How to applyfor the Offer In Compromise program

Although you can try to do this by yourself, you may want to get tax help from an expert. Some companies provide a free initial consultation that helps you determine what your options are. If you qualify, follow these steps to apply:
  1. Complete the 656 Offer in Compromise form, the 433-A OIC form for individuals (if applicable), and the 433-B OIC form for business tax debt (if applicable).IRS Forgiveness Program
  2. Pay $186 for the application fee.
  3. Include your initial offer payment.
If you meet Low-Income Certification requirements, the IRS will waive the application fee and initial offer payment.

What other kinds of Fresh Start programs exist?

If you don’t qualify for the Offer In Compromise program, there are other Fresh Start programs that help taxpayers struggling to pay their IRS debt. They do not offer debt forgiveness, but they can help reduce your tax debt. Here’s more information about them.

Tax Liens

When a taxpayer accrues a tax debt, the government will file a lien notice. The Fresh Start program increases the amount you can owe before the IRS files a tax lien to $10,000 with a few exceptions.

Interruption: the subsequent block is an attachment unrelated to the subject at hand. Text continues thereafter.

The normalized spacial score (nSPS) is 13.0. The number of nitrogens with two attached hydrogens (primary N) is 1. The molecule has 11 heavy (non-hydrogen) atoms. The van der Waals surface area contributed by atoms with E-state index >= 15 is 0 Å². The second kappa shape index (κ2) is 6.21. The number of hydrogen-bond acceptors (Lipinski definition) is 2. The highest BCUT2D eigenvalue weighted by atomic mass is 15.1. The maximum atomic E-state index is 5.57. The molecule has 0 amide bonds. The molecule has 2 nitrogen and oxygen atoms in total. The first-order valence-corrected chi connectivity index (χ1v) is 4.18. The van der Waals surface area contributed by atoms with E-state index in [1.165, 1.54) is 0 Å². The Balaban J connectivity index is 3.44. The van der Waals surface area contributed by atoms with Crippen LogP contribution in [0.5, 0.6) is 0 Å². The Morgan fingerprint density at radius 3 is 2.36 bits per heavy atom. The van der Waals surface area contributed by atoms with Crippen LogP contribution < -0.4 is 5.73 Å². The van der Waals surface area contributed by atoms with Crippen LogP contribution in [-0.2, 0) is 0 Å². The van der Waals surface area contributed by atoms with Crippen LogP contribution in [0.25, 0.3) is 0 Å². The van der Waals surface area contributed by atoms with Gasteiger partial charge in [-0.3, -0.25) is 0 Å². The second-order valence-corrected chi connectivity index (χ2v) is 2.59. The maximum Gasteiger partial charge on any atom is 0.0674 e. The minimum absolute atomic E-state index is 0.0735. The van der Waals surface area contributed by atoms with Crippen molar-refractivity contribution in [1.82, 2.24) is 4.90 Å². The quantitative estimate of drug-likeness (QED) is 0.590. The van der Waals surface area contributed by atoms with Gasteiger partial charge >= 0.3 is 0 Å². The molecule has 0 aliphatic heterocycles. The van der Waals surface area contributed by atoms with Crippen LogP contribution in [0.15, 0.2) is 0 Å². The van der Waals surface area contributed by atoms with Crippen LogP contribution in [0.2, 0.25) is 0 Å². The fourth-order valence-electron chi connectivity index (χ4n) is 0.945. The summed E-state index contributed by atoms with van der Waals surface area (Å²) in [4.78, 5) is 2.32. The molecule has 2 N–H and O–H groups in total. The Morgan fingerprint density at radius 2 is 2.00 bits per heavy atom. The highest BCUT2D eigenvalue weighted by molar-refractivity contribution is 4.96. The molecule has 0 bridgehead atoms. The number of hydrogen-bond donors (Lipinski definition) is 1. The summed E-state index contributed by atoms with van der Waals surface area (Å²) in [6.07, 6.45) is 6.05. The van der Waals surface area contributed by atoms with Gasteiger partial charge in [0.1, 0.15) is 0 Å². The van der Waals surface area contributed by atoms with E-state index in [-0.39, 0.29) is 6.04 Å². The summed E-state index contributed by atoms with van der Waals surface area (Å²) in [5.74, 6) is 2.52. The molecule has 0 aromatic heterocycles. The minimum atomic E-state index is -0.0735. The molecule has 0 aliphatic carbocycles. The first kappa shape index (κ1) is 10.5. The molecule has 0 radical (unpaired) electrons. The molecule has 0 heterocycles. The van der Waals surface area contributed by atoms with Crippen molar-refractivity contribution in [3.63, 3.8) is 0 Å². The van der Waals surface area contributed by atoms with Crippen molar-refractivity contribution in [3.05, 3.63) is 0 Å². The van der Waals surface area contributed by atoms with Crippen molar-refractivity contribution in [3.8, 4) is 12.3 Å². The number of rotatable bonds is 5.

If you receive a federal tax lien, you can request that the IRS withdraw it if you enroll in a direct debit installment plan. To apply for your lien to be withdrawn, you will need to submit Form 12277.

Installment agreements

Fresh Start also expands access to installment agreements. Through these, individual taxpayers can set up direct debit installment plans to pay off up to $50,000 in tax debt over a period of six years. Here are the two plans available:
  • Short-term payment agreement: You can qualify with up to $100,000 in tax debt, penalties, and interest. There is no set-up fee, you must create a direct debit from a checking account, and you must pay off the debt in 120 days or less. Penalties and interest will continue to accrue.
  • Long-term payment agreement: The maximum amount you can owe in taxes, interest, and penalties is $50,000 for this plan. Further, you’ll pay a $31 set-up fee, must set up a direct debit from a checking account, and will owe accrued penalties and interest until the amount is paid off in full. (If you don’t set up the direct debit, you can still get a plan, but you will need to pay $149 for the set-up fee.)